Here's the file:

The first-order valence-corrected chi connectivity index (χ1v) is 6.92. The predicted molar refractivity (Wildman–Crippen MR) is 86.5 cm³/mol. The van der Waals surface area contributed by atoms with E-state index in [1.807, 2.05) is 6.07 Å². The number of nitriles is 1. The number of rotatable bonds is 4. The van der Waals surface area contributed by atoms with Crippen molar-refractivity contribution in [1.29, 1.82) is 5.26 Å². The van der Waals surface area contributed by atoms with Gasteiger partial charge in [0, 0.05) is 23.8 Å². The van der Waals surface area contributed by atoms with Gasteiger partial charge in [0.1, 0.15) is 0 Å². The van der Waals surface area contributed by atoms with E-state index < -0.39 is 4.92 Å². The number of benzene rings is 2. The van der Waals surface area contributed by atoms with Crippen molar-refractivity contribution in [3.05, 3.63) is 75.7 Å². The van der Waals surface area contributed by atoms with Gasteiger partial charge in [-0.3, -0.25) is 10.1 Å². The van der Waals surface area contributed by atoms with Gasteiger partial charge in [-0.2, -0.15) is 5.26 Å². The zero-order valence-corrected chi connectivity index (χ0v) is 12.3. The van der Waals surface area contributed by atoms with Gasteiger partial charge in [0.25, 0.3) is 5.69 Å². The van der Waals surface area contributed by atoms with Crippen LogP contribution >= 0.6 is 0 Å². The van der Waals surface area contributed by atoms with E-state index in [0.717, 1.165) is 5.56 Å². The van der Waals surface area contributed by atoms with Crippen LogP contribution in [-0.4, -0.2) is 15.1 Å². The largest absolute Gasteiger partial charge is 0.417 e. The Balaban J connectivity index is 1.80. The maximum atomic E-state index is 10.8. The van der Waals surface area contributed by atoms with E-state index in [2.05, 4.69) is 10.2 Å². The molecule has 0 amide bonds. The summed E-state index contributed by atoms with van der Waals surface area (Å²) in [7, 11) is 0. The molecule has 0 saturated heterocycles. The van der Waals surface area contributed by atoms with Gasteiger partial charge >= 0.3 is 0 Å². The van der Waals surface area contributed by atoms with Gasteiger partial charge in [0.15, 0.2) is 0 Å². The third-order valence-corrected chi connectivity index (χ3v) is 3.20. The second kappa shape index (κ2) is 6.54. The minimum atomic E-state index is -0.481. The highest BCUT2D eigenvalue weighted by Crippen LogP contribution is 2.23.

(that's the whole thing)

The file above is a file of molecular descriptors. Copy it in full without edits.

The first-order valence-corrected chi connectivity index (χ1v) is 6.92. The predicted molar refractivity (Wildman–Crippen MR) is 86.5 cm³/mol. The van der Waals surface area contributed by atoms with E-state index in [1.807, 2.05) is 6.07 Å². The number of nitriles is 1. The number of rotatable bonds is 4. The van der Waals surface area contributed by atoms with Crippen molar-refractivity contribution in [1.29, 1.82) is 5.26 Å². The van der Waals surface area contributed by atoms with Gasteiger partial charge in [0, 0.05) is 23.8 Å². The van der Waals surface area contributed by atoms with Gasteiger partial charge in [0.1, 0.15) is 0 Å². The van der Waals surface area contributed by atoms with E-state index < -0.39 is 4.92 Å². The number of benzene rings is 2. The van der Waals surface area contributed by atoms with Crippen molar-refractivity contribution in [3.05, 3.63) is 75.7 Å². The van der Waals surface area contributed by atoms with Gasteiger partial charge in [-0.3, -0.25) is 10.1 Å². The van der Waals surface area contributed by atoms with Gasteiger partial charge in [-0.2, -0.15) is 5.26 Å². The zero-order valence-corrected chi connectivity index (χ0v) is 12.3. The van der Waals surface area contributed by atoms with Gasteiger partial charge in [0.25, 0.3) is 5.69 Å². The van der Waals surface area contributed by atoms with Crippen LogP contribution >= 0.6 is 0 Å². The van der Waals surface area contributed by atoms with E-state index in [0.717, 1.165) is 5.56 Å². The van der Waals surface area contributed by atoms with Crippen LogP contribution in [-0.4, -0.2) is 15.1 Å². The largest absolute Gasteiger partial charge is 0.417 e. The Balaban J connectivity index is 1.80. The maximum atomic E-state index is 10.8. The van der Waals surface area contributed by atoms with E-state index in [2.05, 4.69) is 10.2 Å². The molecule has 0 amide bonds. The summed E-state index contributed by atoms with van der Waals surface area (Å²) in [7, 11) is 0. The molecule has 0 saturated heterocycles. The van der Waals surface area contributed by atoms with Gasteiger partial charge >= 0.3 is 0 Å². The van der Waals surface area contributed by atoms with Gasteiger partial charge in [0.15, 0.2) is 0 Å². The third-order valence-corrected chi connectivity index (χ3v) is 3.20. The second kappa shape index (κ2) is 6.54. The minimum atomic E-state index is -0.481. The highest BCUT2D eigenvalue weighted by Crippen LogP contribution is 2.23.